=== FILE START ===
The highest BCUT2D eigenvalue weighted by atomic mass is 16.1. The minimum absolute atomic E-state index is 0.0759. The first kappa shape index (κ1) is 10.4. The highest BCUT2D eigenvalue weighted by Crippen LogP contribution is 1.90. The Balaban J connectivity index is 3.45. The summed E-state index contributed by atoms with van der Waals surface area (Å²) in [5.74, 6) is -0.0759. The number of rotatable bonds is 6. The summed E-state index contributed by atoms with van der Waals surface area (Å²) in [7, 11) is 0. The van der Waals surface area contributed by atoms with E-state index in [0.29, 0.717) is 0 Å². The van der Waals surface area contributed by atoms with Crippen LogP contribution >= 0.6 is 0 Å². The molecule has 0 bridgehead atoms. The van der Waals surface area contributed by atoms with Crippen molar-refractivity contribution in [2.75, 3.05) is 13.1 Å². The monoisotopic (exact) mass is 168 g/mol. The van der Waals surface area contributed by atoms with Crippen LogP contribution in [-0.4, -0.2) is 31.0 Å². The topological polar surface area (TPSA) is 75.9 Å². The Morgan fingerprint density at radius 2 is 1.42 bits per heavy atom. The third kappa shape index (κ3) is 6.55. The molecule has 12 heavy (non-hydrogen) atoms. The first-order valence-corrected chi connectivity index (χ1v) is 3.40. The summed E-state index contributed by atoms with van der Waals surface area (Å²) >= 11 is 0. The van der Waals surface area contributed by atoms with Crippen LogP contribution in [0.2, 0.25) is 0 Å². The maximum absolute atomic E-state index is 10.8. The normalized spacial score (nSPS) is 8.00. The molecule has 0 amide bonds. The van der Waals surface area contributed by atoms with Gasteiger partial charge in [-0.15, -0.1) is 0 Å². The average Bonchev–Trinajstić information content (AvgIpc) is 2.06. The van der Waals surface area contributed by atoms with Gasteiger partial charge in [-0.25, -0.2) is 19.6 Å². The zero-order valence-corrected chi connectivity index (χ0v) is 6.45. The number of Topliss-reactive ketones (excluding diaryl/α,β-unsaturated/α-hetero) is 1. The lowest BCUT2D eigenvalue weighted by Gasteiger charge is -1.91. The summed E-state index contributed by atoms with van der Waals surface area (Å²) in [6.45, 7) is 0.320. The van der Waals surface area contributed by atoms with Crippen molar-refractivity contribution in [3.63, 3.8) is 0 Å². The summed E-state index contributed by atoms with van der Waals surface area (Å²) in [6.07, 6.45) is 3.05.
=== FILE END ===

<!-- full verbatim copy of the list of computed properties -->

The highest BCUT2D eigenvalue weighted by atomic mass is 16.1. The minimum absolute atomic E-state index is 0.0759. The first kappa shape index (κ1) is 10.4. The highest BCUT2D eigenvalue weighted by Crippen LogP contribution is 1.90. The Balaban J connectivity index is 3.45. The summed E-state index contributed by atoms with van der Waals surface area (Å²) in [5.74, 6) is -0.0759. The number of rotatable bonds is 6. The summed E-state index contributed by atoms with van der Waals surface area (Å²) in [7, 11) is 0. The van der Waals surface area contributed by atoms with E-state index in [0.29, 0.717) is 0 Å². The van der Waals surface area contributed by atoms with Crippen LogP contribution >= 0.6 is 0 Å². The molecule has 0 bridgehead atoms. The van der Waals surface area contributed by atoms with Crippen molar-refractivity contribution in [2.75, 3.05) is 13.1 Å². The monoisotopic (exact) mass is 168 g/mol. The van der Waals surface area contributed by atoms with Crippen LogP contribution in [-0.4, -0.2) is 31.0 Å². The topological polar surface area (TPSA) is 75.9 Å². The Morgan fingerprint density at radius 2 is 1.42 bits per heavy atom. The third kappa shape index (κ3) is 6.55. The molecule has 12 heavy (non-hydrogen) atoms. The first-order valence-corrected chi connectivity index (χ1v) is 3.40. The summed E-state index contributed by atoms with van der Waals surface area (Å²) >= 11 is 0. The van der Waals surface area contributed by atoms with Crippen LogP contribution in [0.2, 0.25) is 0 Å². The maximum absolute atomic E-state index is 10.8. The normalized spacial score (nSPS) is 8.00. The molecule has 0 amide bonds. The van der Waals surface area contributed by atoms with Gasteiger partial charge in [-0.15, -0.1) is 0 Å². The average Bonchev–Trinajstić information content (AvgIpc) is 2.06. The van der Waals surface area contributed by atoms with Gasteiger partial charge in [-0.25, -0.2) is 19.6 Å². The zero-order valence-corrected chi connectivity index (χ0v) is 6.45. The number of Topliss-reactive ketones (excluding diaryl/α,β-unsaturated/α-hetero) is 1. The lowest BCUT2D eigenvalue weighted by Gasteiger charge is -1.91. The summed E-state index contributed by atoms with van der Waals surface area (Å²) in [6.45, 7) is 0.320. The van der Waals surface area contributed by atoms with Crippen molar-refractivity contribution in [3.63, 3.8) is 0 Å². The summed E-state index contributed by atoms with van der Waals surface area (Å²) in [6.07, 6.45) is 3.05.